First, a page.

The mean trend and associated dispersion ranges for the three experiments are further compared in Figure 2D. The trends derived from the Historical simulations (that is, all forcings considered) are not statistically different from those forced only by natural sources at 95% significant level, but they are significantly different at 90% significant level. Trends derived from HistoricalGHG simulations are statistically different from those obtained from HistoricalNat simulations and from Historical simulations at 95% significant level. It can be then concluded that the anthropogenic forcing due to GHG increase is a necessary condition to explain the eastward U200 trends and, consequently, the negative rainfall trend in the Altiplano. However, these results also point out the importance of simulating correctly the internal variability of the climate system.
Leading Patterns of Co-variability
The influence of the variability and trend of the global surface ocean on climate anomalies in the Altiplano is studied by considering the leading modes identified from different SVD analyses computed over the 1949–2018 period (Table 3). The variables considered for the SVD analysis are: (i) SST anomalies averaged in the 45°N−45°S domain, (ii) U200 anomalies (from NCEP-NCAR reanalysis) averaged over the red box in Figure 1A (U200 SVD box), and (iii) precipitation (PR) anomalies averaged over the green box in Figure 1A. The U200 anomalies over the U200 SVD box essentially display the same variability as that found in the smaller box considered in the previous section (purple box in Figure 1A). The correlation between both time series is 0.97 (significant at 95% level).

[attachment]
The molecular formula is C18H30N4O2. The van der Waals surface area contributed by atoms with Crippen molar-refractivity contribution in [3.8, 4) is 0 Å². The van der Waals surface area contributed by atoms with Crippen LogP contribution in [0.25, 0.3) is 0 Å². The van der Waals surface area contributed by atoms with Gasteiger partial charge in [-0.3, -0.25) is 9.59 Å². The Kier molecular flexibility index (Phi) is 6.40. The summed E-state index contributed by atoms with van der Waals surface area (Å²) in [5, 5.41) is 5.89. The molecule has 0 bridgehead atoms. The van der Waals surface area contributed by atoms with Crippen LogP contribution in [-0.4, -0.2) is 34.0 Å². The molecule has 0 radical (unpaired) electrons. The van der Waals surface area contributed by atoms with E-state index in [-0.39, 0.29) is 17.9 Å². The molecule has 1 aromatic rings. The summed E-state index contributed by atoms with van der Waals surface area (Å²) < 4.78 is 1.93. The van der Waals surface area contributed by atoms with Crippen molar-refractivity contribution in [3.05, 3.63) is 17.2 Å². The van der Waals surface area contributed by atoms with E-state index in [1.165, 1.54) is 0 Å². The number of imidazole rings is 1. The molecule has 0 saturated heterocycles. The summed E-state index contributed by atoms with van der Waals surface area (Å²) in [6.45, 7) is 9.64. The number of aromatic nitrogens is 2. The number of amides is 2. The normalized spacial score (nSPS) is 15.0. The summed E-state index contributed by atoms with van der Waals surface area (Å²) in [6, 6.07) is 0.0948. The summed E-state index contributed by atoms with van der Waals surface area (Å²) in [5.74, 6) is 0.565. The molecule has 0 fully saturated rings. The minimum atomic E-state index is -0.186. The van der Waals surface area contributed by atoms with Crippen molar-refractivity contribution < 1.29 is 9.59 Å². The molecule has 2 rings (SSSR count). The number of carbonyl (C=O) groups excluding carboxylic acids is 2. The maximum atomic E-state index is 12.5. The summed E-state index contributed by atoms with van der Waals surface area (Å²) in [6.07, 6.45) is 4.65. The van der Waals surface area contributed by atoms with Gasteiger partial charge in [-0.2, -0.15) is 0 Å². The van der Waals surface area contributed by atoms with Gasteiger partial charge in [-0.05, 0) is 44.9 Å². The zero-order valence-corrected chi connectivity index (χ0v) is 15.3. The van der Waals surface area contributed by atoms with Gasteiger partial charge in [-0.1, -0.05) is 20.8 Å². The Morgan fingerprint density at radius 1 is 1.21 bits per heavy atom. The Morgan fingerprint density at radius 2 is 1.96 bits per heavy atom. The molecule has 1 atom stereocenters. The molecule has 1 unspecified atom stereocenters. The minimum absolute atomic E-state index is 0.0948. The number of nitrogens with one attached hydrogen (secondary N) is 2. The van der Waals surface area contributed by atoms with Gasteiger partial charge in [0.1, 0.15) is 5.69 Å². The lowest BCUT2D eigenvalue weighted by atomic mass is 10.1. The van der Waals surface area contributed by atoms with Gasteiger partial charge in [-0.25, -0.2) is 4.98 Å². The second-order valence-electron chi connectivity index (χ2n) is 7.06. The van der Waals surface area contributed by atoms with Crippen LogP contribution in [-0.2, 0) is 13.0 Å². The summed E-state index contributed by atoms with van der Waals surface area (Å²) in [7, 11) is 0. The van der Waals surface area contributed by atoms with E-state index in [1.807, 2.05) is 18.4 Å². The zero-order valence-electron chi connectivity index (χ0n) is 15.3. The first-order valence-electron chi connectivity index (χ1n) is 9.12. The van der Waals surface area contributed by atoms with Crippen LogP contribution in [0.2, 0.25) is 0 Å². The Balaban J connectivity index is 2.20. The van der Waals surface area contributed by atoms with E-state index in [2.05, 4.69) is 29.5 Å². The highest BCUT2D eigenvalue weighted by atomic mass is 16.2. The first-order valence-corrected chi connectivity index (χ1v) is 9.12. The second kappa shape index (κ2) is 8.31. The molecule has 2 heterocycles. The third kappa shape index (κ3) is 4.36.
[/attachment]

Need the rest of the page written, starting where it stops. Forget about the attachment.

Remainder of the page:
Table 3. List of SVD analyses performed including the variables and domains involved and the names given to each leading mode.